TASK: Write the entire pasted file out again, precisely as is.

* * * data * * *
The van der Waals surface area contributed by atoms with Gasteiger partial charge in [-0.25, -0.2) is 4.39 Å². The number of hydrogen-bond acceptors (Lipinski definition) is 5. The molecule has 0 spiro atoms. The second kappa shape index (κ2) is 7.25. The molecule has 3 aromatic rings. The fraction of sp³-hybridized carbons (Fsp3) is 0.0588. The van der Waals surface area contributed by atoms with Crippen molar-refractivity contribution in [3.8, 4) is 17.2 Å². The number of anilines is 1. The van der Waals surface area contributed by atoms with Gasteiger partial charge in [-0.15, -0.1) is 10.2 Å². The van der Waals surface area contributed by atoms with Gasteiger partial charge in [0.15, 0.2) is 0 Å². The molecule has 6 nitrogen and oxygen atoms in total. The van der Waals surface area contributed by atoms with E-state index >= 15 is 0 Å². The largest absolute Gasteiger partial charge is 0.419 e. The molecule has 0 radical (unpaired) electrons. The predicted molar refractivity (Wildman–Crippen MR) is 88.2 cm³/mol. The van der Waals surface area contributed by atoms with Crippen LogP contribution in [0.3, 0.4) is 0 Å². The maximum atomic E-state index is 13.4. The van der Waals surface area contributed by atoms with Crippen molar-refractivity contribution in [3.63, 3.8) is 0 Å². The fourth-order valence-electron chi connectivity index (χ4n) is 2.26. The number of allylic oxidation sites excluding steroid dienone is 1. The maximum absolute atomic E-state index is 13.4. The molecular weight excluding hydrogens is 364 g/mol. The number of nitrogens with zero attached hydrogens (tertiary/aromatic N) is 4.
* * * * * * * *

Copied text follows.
The van der Waals surface area contributed by atoms with Gasteiger partial charge in [-0.25, -0.2) is 4.39 Å². The number of hydrogen-bond acceptors (Lipinski definition) is 5. The molecule has 0 spiro atoms. The second kappa shape index (κ2) is 7.25. The molecule has 3 aromatic rings. The fraction of sp³-hybridized carbons (Fsp3) is 0.0588. The van der Waals surface area contributed by atoms with Crippen molar-refractivity contribution in [3.8, 4) is 17.2 Å². The number of anilines is 1. The van der Waals surface area contributed by atoms with Gasteiger partial charge in [-0.15, -0.1) is 10.2 Å². The van der Waals surface area contributed by atoms with Gasteiger partial charge in [0.15, 0.2) is 0 Å². The molecule has 6 nitrogen and oxygen atoms in total. The van der Waals surface area contributed by atoms with E-state index >= 15 is 0 Å². The largest absolute Gasteiger partial charge is 0.419 e. The molecule has 0 radical (unpaired) electrons. The predicted molar refractivity (Wildman–Crippen MR) is 88.2 cm³/mol. The van der Waals surface area contributed by atoms with Crippen LogP contribution in [0.3, 0.4) is 0 Å². The maximum atomic E-state index is 13.4. The van der Waals surface area contributed by atoms with Crippen molar-refractivity contribution in [3.63, 3.8) is 0 Å². The fourth-order valence-electron chi connectivity index (χ4n) is 2.26. The number of allylic oxidation sites excluding steroid dienone is 1. The maximum absolute atomic E-state index is 13.4. The molecular weight excluding hydrogens is 364 g/mol. The number of nitrogens with zero attached hydrogens (tertiary/aromatic N) is 4.